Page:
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Jobless Rate Ticks Up, But Job Growth Is Better Than Expected

The scene at a job fair for veterans earlier this year in Washington, D.C.
Mark Wilson
Getty Images
The scene at a job fair for veterans earlier this year in Washington, D.C.
This post has been updated.

The nation's unemployment rate edged up to 6.7 percent in February from 6.6 percent the month before, but employers added more jobs than expected, the Bureau of Labor Statistics said Friday.

According to BLS, the number of jobs on public and private payrolls grew by 175,000 last month — about 25,000 more than economists had expected.

That employment figure, not the jobless rate, is typically what economists focus more attention on after each month's data are released. They had been expecting to hear that 150,000 or fewer jobs were added in February. The fact that the number was higher "could ease fears of an abrupt slowdown in economic growth," Reuters writes.

There's also a case to be made that the slight rise in the jobless rate was caused, at least in part, by a positive trend: BLS says the size of the civilian labor force grew by about 264,000 and that the number of people classified as "discouraged workers" declined to 755,000 from 837,000.

Those are signs that many Americans are now at least a bit more optimistic about the chances of finding work, and have re-entered the labor force. As they come back into the pool, though, the unemployment rate can edge up even as employers add jobs.

The news was released at 8:30 a.m. ET. We'll have more from the report and reactions to it.

Update at 9:40 a.m. ET. Stocks Rise:

In the first 10 minutes or so after the start of trading in New York, stocks were up slightly. The Dow Jones industrial average, for instance, rose about 60 points — or about 0.3 percent.

Update at 9:25 a.m. ET. Where The Gains Were:

According to BLS:

-- 162,000 of the 175,000 additional jobs were in the private sector.

-- The leisure and hospitality industry increased employment by 25,000.

-- Temporary help firms increased employment by 24,400 jobs.

-- Construction firms, despite the harsh winter weather, added 15,000 jobs.

-- Health care and "social assistance" firms added 14,700 jobs.

-- Manufacturers added 6,000 jobs.

Update at 9:10 a.m. ET. Early Analyses:

-- "Employers added more workers than projected in February, indicating the U.S. economy is starting to bounce back from a weather-induced setback." (Bloomberg News)

-- "The steady pace of hiring last month — it was the biggest increase in three months — suggests the economy has not slowed as much as a recent spate of indicators appear to indicate." (MarketWatch)

Update at 9 a.m. ET. 'Sigh Of Relief':

The news "has people breathing a sigh of relief because it comes on the heels of two very disappointing [jobs] reports, for December and January," NPR's Chris Arnold tells our Newscast Desk.

What's more, those disappointing numbers from December and January are now slightly less disappointing. The bureau reported Friday that it believes 129,000 jobs were added to payrolls in January, an upward revision from its earlier estimate of 113,000. Also, it now believes 84,000 jobs were added in December. That's up from the previous estimate of 75,000.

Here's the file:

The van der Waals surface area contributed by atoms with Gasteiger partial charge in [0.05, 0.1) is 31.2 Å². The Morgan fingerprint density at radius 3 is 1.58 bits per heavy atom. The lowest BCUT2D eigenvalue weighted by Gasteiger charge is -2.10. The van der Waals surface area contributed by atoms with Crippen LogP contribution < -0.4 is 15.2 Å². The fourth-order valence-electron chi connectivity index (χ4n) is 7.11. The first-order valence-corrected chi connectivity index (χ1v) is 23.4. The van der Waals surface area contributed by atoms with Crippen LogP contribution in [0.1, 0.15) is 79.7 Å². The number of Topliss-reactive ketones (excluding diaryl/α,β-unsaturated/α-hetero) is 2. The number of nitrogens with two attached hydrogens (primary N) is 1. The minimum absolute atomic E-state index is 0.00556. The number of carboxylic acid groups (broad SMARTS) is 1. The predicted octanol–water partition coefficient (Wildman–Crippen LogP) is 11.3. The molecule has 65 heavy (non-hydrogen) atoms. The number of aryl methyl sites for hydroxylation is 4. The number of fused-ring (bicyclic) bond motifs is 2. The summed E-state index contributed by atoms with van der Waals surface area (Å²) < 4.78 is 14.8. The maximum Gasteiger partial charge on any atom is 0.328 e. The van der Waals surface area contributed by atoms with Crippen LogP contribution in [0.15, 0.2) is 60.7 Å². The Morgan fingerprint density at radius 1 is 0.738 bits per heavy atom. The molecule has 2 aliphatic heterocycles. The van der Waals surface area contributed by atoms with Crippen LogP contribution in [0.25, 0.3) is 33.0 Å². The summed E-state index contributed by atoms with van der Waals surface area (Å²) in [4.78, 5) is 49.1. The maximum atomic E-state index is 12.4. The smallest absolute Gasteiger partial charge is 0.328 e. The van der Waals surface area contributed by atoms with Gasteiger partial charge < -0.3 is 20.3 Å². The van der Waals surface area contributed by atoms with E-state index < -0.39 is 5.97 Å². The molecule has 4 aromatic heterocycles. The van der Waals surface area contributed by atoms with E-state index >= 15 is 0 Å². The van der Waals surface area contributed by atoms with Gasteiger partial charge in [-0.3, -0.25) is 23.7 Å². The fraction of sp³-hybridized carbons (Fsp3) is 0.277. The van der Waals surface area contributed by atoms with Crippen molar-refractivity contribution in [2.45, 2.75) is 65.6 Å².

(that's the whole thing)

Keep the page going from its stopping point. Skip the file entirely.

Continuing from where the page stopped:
Update at 8:55 a.m. ET. Stock Market Should Like It:

"This is clearly a report that works in favor of the stock market bulls: continued moderate growth that keeps the [Federal Reserve's] low-rate policies in place, tapering aside," writes The Wall Street Journal's Tom Lauricella. "I suspect we'll be writing 'stocks hit a fresh record high' an awful lot in coming weeks."

Update at 8:45 a.m. ET. Why The Numbers Went In Different Directions:

This has happened before — better-than-expected job growth is accompanied by a rise in the unemployment rate. Once again, the explanations include:

-- The fact that the two figures are produced by different surveys, one of employers and the other (for the jobless rate) of households.

-- The possibility that both numbers were influenced by "good" news. Employers were optimistic enough about the outlook to add workers; and many Americans were optimistic enough about the outlook to start looking for work. But re-entering the workforce, those people increased the supply of available workers more than the boost in employment could absorb — thereby lifting the unemployment rate slightly.

Our original post previewed the report:

The latest news about job growth and the nation's unemployment rate is due at 8:30 a.m. ET.

Economists expect to hear that while the jobless rate stayed at a five-year-low 6.6 percent last month, job growth was relatively weak.

As NPR's John Ydstie reported on Morning Edition, this winter's especially cold weather across much of the nation likely held down hiring — particularly in the construction industry. The Bureau of Labor Statistics is expected to say that about 150,000 jobs were added to payrolls in February.

That would be a modest uptick from January's pace. In its initial report for that month, BLS said employers added only 113,000 jobs to payrolls. But 150,000 jobs is still a small gain in an economy that employs more than 145 million people.

We'll be updating this post as news from the report comes in.

Copyright 2021 NPR. To see more, visit https://www.npr.org.

Mark Memmott is NPR's supervising senior editor for Standards & Practices. In that role, he's a resource for NPR's journalists – helping them raise the right questions as they do their work and uphold the organization's standards.